A philopsophical problem regarding board assemblers

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Recently I had a batch of boards assembled by a company and they were found to have counterfeit ics in them and the boards didn't work.
It was up to me to find out why these boards didn't work and to determine that the ics were counterfeit. I was not happy. After much too-ing and fro-ing the board assembler replaced seven ics on each board with hopefully non-counterfeit ics. After getting the boards back, I asked for evidence of the source of these ics. It seems they used another non-franchised supplier for these ics (which I thought was rather stupid considering the initial problem) and the supplier didn't want to state their source. After a bit of negotiation the supplier exposed their source and luckily it was a known and franchised distrbutor. The net result was that a lot of my time was wasted solving a problem that shouldn't have happened. Who is liable in this instance?

My question is: do you think it is important that your board assembler ensures they have a traceable supply of components? What is the usual practice in other countries?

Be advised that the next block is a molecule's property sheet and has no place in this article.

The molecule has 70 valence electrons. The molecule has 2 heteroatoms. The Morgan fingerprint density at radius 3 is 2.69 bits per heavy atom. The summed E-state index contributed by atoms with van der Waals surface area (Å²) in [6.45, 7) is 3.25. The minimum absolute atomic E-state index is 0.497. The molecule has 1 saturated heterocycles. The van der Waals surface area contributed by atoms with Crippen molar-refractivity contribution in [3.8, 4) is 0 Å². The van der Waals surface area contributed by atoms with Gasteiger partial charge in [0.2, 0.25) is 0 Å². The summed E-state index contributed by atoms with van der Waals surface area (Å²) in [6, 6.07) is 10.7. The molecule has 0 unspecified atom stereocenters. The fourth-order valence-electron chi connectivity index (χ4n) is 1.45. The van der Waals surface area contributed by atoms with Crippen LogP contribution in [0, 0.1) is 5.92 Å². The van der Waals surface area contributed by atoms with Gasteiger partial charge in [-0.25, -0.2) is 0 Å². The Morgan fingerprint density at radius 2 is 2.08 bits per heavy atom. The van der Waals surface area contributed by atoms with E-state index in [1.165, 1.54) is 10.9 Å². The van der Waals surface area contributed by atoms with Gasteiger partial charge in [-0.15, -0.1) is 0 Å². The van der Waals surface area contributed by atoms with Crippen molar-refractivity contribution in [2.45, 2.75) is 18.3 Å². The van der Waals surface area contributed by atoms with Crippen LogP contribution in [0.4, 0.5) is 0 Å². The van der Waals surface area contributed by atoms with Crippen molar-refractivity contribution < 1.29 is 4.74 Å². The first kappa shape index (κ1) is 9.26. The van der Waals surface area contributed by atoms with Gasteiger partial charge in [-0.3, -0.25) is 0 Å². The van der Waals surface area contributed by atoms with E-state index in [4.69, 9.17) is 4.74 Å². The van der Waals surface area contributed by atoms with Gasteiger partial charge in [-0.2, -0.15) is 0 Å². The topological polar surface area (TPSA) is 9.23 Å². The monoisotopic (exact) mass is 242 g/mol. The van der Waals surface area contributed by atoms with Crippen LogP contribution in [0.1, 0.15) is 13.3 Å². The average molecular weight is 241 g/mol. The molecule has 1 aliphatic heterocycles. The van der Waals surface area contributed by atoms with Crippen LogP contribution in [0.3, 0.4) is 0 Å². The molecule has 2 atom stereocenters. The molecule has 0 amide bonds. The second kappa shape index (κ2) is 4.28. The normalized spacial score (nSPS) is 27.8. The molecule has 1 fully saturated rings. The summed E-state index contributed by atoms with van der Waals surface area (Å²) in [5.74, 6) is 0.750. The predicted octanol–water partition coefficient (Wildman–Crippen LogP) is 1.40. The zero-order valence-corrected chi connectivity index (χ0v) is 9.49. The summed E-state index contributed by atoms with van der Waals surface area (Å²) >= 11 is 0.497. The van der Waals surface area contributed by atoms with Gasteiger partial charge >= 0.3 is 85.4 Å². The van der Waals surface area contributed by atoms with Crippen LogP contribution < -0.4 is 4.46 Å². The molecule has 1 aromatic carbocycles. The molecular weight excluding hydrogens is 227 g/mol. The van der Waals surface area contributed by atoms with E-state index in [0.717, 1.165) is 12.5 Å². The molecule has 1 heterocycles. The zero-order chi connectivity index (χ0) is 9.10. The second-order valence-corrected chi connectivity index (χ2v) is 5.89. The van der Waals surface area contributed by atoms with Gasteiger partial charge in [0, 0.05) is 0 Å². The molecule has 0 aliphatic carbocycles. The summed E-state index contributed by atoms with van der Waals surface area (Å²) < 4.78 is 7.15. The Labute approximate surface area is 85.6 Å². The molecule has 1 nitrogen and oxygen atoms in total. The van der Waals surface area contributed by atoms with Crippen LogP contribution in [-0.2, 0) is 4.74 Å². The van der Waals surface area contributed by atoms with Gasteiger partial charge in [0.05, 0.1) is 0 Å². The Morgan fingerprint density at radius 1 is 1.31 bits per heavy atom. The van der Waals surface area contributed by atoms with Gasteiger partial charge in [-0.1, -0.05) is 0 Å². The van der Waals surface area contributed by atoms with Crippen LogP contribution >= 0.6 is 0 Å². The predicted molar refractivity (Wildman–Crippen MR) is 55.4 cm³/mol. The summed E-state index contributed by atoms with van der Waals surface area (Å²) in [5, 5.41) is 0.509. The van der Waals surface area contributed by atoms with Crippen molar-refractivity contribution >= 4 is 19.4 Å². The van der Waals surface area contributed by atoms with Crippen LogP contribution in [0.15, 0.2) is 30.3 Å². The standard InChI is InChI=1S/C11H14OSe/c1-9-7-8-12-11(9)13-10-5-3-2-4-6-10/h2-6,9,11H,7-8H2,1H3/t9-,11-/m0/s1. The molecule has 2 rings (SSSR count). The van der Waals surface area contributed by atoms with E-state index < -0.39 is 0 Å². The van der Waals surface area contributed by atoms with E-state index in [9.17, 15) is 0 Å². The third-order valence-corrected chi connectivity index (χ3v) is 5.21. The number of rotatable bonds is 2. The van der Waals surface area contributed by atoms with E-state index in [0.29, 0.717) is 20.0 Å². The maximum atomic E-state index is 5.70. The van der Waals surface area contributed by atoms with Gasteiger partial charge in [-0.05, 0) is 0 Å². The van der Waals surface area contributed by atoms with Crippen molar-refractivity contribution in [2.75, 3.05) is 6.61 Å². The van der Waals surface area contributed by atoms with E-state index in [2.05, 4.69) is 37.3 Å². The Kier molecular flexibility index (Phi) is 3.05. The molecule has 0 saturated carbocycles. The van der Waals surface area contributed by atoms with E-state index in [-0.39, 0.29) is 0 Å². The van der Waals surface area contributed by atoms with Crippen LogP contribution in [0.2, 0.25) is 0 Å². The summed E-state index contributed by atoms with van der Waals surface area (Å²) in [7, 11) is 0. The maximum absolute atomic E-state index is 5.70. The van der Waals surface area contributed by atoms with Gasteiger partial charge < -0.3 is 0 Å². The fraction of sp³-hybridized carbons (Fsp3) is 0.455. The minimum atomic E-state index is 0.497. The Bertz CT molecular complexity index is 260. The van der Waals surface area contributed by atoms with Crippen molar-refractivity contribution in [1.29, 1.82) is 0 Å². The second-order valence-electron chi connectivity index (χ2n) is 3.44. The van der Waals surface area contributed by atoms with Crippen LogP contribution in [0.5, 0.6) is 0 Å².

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Well, on small lots, my assembler purchases from DigiKey. I have not yet had large enough jobs to get beyond that threshold.

I can see where this might be a real problem with assemblers. They don't have the same stake in the outcome as you do. Clearly, they could loose your business if you are not satisfied, but that is muted if they are the only practical one or if their margin is really squeezed. In commercial integrated manufacturing, I always worked with purchasing to validate sources and I don';t know what one would do on a contract bass. Sounds like a really rough spot to be in!

Jim

 

Until Black Lives Matter, we do not have "All Lives Matter"!

 

 

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You really need to control your supply chain. Especially when doing business or subcontracting your assembly to China. This is much easier said then done as not many IC or passive vendors will not want to deal direct, and if the order quantity is small even distributors won't always want to deal with you (or your contract assembly company for that matter).